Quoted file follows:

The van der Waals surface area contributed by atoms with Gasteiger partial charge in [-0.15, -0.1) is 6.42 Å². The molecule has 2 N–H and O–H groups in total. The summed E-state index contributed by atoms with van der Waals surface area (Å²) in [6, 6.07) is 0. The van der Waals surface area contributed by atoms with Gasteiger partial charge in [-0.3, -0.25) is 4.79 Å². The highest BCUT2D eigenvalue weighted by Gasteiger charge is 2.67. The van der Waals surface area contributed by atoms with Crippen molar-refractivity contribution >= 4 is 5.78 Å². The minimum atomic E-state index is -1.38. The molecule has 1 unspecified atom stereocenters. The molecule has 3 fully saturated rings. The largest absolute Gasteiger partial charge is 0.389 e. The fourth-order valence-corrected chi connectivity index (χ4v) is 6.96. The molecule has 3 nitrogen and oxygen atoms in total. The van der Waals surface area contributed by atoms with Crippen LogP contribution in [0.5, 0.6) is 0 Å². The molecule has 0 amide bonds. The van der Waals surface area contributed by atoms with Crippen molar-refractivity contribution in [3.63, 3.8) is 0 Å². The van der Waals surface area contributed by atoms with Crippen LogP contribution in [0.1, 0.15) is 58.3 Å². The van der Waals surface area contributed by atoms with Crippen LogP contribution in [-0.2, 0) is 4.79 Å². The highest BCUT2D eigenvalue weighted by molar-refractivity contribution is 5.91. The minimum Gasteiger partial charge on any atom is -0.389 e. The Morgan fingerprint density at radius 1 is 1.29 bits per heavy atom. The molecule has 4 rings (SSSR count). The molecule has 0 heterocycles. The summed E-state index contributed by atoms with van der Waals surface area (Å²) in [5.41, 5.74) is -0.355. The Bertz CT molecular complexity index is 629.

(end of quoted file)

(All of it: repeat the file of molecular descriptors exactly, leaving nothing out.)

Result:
The van der Waals surface area contributed by atoms with Gasteiger partial charge in [-0.15, -0.1) is 6.42 Å². The molecule has 2 N–H and O–H groups in total. The summed E-state index contributed by atoms with van der Waals surface area (Å²) in [6, 6.07) is 0. The van der Waals surface area contributed by atoms with Gasteiger partial charge in [-0.3, -0.25) is 4.79 Å². The highest BCUT2D eigenvalue weighted by Gasteiger charge is 2.67. The van der Waals surface area contributed by atoms with Crippen molar-refractivity contribution >= 4 is 5.78 Å². The minimum atomic E-state index is -1.38. The molecule has 1 unspecified atom stereocenters. The molecule has 3 fully saturated rings. The largest absolute Gasteiger partial charge is 0.389 e. The fourth-order valence-corrected chi connectivity index (χ4v) is 6.96. The molecule has 3 nitrogen and oxygen atoms in total. The van der Waals surface area contributed by atoms with Crippen LogP contribution in [0.5, 0.6) is 0 Å². The molecule has 0 amide bonds. The van der Waals surface area contributed by atoms with Crippen molar-refractivity contribution in [3.63, 3.8) is 0 Å². The van der Waals surface area contributed by atoms with Crippen LogP contribution in [0.1, 0.15) is 58.3 Å². The van der Waals surface area contributed by atoms with Crippen LogP contribution in [-0.2, 0) is 4.79 Å². The highest BCUT2D eigenvalue weighted by molar-refractivity contribution is 5.91. The minimum Gasteiger partial charge on any atom is -0.389 e. The Morgan fingerprint density at radius 1 is 1.29 bits per heavy atom. The molecule has 4 rings (SSSR count). The molecule has 0 heterocycles. The summed E-state index contributed by atoms with van der Waals surface area (Å²) in [5.41, 5.74) is -0.355. The Bertz CT molecular complexity index is 629.